Even before the tragic collapse of the Key Bridge last week, the outstretched, cramped travel lanes of the Chesapeake Bay Bridge had been known to make nervous drivers grip their steering wheels a little tighter.

The dual-spanned, 4-mile-long bridge, which opened in 1952, is among the world’s longest over-water structures. Like the Key Bridge, it is among the 3% of bridges in the country to fall under the “fracture critical” category, meaning the entire structure could collapse if certain supports give way. And, like the Francis Scott Key Bridge, the Bay Bridge straddles Maryland’s well-trafficked shipping channels. Container and cruise ships routinely pass underneath.

In the post-Key era of heightened bridge scrutiny, engineers have zeroed in on similar vulnerabilities in the bridges, particularly around the support “piers,” or giant concrete columns that anchor the bridge in the water.

A ship designed to carry vehicles, the Gracious Ace, out of Liberia, passes beneath the Bay Bridge. (David Sites)

In the wake of other disasters, such as the 2007 Minneapolis bridge collapse, former transportation officials assessed the Key and Bay bridges and termed them to be structurally sound, but it’s unclear to what extent, if any, they ever considered protecting the piers supporting the bridges.

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The Bay Bridge has proven costly to maintain. It is undergoing an expansive re-decking project to reinforce the road surface. It’s a few miles south of where the Ever Forward cargo ship ran aground in the Chesapeake Bay in 2022, a hint of the volatility of commercial shipping traffic.

Well before the Key Bridge collapse, the age of the Bay Bridge and the complexities of managing it had transportation officials pondering its future.

Linwood Howell, an Austin, Texas-based engineer who has worked as a contractor inspecting bridges, said conversations about protecting the Bay Bridge piers should have taken place long ago. He predicted that significant pier protection would be even more expensive for the Bay Bridge because it sits in water about 50 feet deep, as opposed to the 30-foot-deep channel the Key Bridge spanned.

Considerations around expenditures and budgets, Howell said, explain why “nothing has been done.”

“As an engineer in a state agency, you look at the ships, you run the numbers and realize just how vulnerable the piers are, and how difficult and expensive it would be to protect against the risk of ship collisions,” Howell said. “You do that and realize how hopeless it would be to convince the boss, and the boss’ boss, that something should be done.”

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He added: “That’s why it takes regular disasters to keep the political and bureaucratic focus on the problem long enough to get something done.”

The Ever Max, a container ship, approaches the Chesapeake Bay Bridge.
The Ever Max, a container ship, approaches the Chesapeake Bay Bridge. (David Sites)

In response to questions from The Baltimore Banner, Maryland Secretary of Transportation Paul J. Wiedefeld said the state transportation authority’s office of engineering and construction is “looking at options with the U.S. Coast Guard on the feasibility of increased pier protections for Bay Bridge and what’s possible in the navigation channel.”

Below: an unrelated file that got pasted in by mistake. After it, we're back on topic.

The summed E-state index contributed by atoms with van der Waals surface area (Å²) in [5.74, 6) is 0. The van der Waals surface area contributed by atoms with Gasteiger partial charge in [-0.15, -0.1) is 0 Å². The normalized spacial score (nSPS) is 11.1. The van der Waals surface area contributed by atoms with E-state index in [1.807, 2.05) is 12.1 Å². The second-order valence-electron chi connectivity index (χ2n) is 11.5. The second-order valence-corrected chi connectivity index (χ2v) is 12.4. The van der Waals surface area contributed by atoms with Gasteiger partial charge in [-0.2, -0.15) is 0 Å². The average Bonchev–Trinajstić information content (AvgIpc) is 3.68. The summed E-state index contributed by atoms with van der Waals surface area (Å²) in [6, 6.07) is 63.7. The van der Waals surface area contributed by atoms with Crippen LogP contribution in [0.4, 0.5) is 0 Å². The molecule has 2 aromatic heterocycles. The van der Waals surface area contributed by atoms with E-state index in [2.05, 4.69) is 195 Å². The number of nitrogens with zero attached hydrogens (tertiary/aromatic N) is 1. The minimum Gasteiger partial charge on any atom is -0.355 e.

“With the Key Bridge incident in mind, there has been a renewed focus on pier protection at the Maryland Transportation Authority’s … signature bridges, including the Bay Bridge,” Wiedefeld said.

He added that the agency will “strongly consider any [National Transportation Safety Board] recommendations from the Key Bridge investigation and determine their feasibility for future design and modifications.”

Abi Aghayere, a professor of structural engineering at Drexel University, said it appeared the piers of the Bay Bridge have a protection system in place, but it was unclear if they are designed for a 35-million-pound force, which is what he estimated would be the result of a hit from a 100,000-ton ship traveling at 8 knots.

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“I would think that, at a minimum, they should design dolphin protection systems around the pylons that can resist the massive impact force and absorb the energy from a direct hit from the huge container ships that I see in the photos, and thus prevent a direct collision of the ships with the pylons,” Aghayere said.

He referenced the Delaware Memorial Bridge protection project as an example.

R. Shankar Nair, a civil engineering expert, said the Bay Bridge’s piers don’t appear to be capable of withstanding such a hit as currently designed.

“Protective measures could be [and should be] added now,” he said.

As for the “fracture critical” nature of the Bay Bridge, Dave Beck, an engineer who assisted with finding mistakes in the Big Dig tunnel and bridge project in Boston, said there was a “big difference” between the Bay and Key Bridges in that the Bay Bridge is a suspension bridge.

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That meant that, if one of the support piers of the Bay Bridge is knocked out, it shouldn’t lead to the same type of cascading collapse seen with the Key Bridge, Beck said.

The 748-foot CSL Tacoma passes underneath the Chesapeake Bay Bridge. (David Sites)

As for protecting the Bay Bridge, Beck said that reinforcing the piers would be almost too expensive to be feasible, and he would focus on “keeping ships as far away from those piers as possible.”

A number of considerations will go into designing what that looks like, Beck said, depending on the channel and its currents.

“Those piers,” Beck said of the Bay Bridge, “are rather un-robust.”

Baltimore Banner data journalist Ramsey Archibald contributed to this story.